Personnel includes: Hal Ketchum (vocals, acoustic guitar); Jason Wilber (acoustic & electric guitars); Richard Bennett (acoustic guitar); Brent Mason, J.T. Corenflos, Dann Huff, Stephen Bruton (electric guitar); Paul Franklin (steel guitar, dobro); Dan Dugmore (steel guitar); Aubrey Haney (mandolin, fiddle); Rob Hajacos (fiddle); Mike Utley (piano, Hammond B-3 organ); John Hobbs (piano, keyboards); Kevin McKendree (piano); Dennis Burnside (keyboards); Keith Carper (bass, background vocals); Glenn Worf (bass); Eddie Bayers, Chris Nieto (drums); Terry McMillan, Chris Searles (percussion); Dennis Wilson, Curtis Young, Liana Manis, Malford Milligan, Sir Harry Bowens, "Sweet Pea" Atkinson, Ashley Cleveland (background vocals).
Principally recorded at Curb Studios, Nashville, Tennessee.
Hal Ketchum got married shortly before releasing I SAW THE LIGHT, which is presumably why this album finds him shifting his focus from incisive, poetic songs to romantic musings. While Ketchum's voice is in fine form, the material here is less weighty lyrically and much glossier musically than his past work. The title track, a remake of Todd Rundgren's 1972 pop hit, is a countrified version, adding a little fiddle and steel guitar. "When Love Looks Back At You," a radio-ready single, seems similar in feel and plot to Ketchum's previous hit, "Sure Love."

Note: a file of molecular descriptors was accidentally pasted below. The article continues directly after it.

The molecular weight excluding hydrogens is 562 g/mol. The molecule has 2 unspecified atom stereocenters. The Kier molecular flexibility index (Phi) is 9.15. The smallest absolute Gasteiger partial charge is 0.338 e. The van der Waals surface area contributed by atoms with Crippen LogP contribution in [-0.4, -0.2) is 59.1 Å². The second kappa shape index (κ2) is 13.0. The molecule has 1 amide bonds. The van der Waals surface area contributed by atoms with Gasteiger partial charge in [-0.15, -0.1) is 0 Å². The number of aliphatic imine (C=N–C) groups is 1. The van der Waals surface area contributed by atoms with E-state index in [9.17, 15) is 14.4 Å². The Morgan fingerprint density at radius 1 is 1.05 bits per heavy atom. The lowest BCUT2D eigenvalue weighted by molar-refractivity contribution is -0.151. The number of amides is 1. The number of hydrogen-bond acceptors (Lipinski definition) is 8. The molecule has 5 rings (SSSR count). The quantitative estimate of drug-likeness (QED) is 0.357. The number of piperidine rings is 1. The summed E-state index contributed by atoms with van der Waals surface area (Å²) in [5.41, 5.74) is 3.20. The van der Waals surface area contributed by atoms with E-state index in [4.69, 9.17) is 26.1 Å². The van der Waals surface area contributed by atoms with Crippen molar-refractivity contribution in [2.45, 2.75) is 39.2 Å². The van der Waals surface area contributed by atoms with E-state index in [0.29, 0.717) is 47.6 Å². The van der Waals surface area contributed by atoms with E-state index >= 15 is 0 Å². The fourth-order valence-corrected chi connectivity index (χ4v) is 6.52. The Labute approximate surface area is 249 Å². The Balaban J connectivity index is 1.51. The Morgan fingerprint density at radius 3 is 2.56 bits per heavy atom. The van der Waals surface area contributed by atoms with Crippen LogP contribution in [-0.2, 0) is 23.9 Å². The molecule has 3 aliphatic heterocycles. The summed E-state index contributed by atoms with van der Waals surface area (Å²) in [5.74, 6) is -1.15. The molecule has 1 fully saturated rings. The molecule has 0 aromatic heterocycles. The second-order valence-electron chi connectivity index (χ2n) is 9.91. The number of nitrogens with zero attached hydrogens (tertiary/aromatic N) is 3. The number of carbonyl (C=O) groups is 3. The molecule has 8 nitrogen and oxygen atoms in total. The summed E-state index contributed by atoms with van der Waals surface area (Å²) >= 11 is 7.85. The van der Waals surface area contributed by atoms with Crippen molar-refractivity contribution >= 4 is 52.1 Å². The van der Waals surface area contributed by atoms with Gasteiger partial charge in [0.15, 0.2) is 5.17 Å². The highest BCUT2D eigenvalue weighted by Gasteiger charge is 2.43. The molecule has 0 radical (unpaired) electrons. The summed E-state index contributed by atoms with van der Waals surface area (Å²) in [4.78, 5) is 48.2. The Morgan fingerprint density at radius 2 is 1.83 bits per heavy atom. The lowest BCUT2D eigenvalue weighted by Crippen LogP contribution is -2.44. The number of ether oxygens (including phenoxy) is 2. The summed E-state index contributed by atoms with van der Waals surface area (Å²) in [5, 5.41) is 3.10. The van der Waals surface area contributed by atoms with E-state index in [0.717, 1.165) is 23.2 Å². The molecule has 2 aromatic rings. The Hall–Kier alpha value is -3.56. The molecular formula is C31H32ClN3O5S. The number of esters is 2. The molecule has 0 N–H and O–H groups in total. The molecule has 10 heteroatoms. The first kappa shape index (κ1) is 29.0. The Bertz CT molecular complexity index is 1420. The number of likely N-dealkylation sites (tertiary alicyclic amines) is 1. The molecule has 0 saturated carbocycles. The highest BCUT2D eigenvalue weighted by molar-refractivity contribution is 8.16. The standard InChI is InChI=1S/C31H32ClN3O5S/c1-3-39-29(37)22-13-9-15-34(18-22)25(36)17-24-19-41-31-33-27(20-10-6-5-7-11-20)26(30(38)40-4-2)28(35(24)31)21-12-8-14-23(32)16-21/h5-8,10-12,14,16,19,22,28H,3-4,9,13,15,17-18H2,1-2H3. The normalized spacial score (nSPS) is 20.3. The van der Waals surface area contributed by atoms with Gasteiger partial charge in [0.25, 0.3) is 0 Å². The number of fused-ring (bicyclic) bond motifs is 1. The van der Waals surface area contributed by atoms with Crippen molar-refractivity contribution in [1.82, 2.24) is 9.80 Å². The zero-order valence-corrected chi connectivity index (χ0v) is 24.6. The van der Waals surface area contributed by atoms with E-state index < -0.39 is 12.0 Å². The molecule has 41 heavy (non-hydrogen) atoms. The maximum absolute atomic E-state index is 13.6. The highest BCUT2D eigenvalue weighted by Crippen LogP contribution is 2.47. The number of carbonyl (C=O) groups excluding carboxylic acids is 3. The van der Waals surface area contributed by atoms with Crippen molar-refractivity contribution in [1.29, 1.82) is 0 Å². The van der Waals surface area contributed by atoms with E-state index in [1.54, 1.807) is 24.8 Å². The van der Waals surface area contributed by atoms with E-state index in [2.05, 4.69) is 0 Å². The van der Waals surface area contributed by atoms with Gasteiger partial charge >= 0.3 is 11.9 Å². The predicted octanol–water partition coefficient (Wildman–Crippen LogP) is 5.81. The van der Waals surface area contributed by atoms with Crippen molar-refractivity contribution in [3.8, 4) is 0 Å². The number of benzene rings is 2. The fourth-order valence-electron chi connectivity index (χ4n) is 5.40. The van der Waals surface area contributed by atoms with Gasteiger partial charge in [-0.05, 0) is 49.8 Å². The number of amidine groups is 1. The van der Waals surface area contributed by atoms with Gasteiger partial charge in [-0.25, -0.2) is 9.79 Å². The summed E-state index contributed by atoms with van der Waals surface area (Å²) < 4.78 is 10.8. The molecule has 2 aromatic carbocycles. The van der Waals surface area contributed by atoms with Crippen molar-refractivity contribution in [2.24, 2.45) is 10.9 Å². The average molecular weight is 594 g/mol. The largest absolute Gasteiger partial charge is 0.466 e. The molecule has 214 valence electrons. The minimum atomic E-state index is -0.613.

Several tracks are gritty rockers that provide a change of pace among the love songs. Standouts include "Too Many Memories," an eloquent meditation on lost love, with a soulful feel and a nifty B-3 organ part. "Love Me, Love Me Not," adds an accordion to the mix to great effect, and "For Tonight" features a terrific vocal performance